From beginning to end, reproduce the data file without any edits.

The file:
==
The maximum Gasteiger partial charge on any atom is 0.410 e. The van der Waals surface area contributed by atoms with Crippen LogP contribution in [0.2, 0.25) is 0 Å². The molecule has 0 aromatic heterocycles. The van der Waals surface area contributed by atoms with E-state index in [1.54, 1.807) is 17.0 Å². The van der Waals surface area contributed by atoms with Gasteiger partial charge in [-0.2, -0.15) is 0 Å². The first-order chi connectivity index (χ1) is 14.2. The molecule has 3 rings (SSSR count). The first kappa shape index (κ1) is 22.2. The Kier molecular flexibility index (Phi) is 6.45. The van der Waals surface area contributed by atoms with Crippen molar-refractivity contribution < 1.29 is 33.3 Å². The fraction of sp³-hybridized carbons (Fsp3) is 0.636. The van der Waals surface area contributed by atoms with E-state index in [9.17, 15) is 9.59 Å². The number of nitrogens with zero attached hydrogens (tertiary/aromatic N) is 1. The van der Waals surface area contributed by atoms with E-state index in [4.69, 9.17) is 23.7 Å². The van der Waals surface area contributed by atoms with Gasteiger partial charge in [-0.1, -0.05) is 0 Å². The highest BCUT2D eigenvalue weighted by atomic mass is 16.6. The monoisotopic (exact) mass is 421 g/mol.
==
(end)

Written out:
The maximum Gasteiger partial charge on any atom is 0.410 e. The van der Waals surface area contributed by atoms with Crippen LogP contribution in [0.2, 0.25) is 0 Å². The molecule has 0 aromatic heterocycles. The van der Waals surface area contributed by atoms with E-state index in [1.54, 1.807) is 17.0 Å². The van der Waals surface area contributed by atoms with Gasteiger partial charge in [-0.2, -0.15) is 0 Å². The first-order chi connectivity index (χ1) is 14.2. The molecule has 3 rings (SSSR count). The first kappa shape index (κ1) is 22.2. The Kier molecular flexibility index (Phi) is 6.45. The van der Waals surface area contributed by atoms with Crippen molar-refractivity contribution < 1.29 is 33.3 Å². The fraction of sp³-hybridized carbons (Fsp3) is 0.636. The van der Waals surface area contributed by atoms with E-state index in [9.17, 15) is 9.59 Å². The number of nitrogens with zero attached hydrogens (tertiary/aromatic N) is 1. The van der Waals surface area contributed by atoms with E-state index in [4.69, 9.17) is 23.7 Å². The van der Waals surface area contributed by atoms with Gasteiger partial charge in [-0.1, -0.05) is 0 Å². The highest BCUT2D eigenvalue weighted by atomic mass is 16.6. The monoisotopic (exact) mass is 421 g/mol.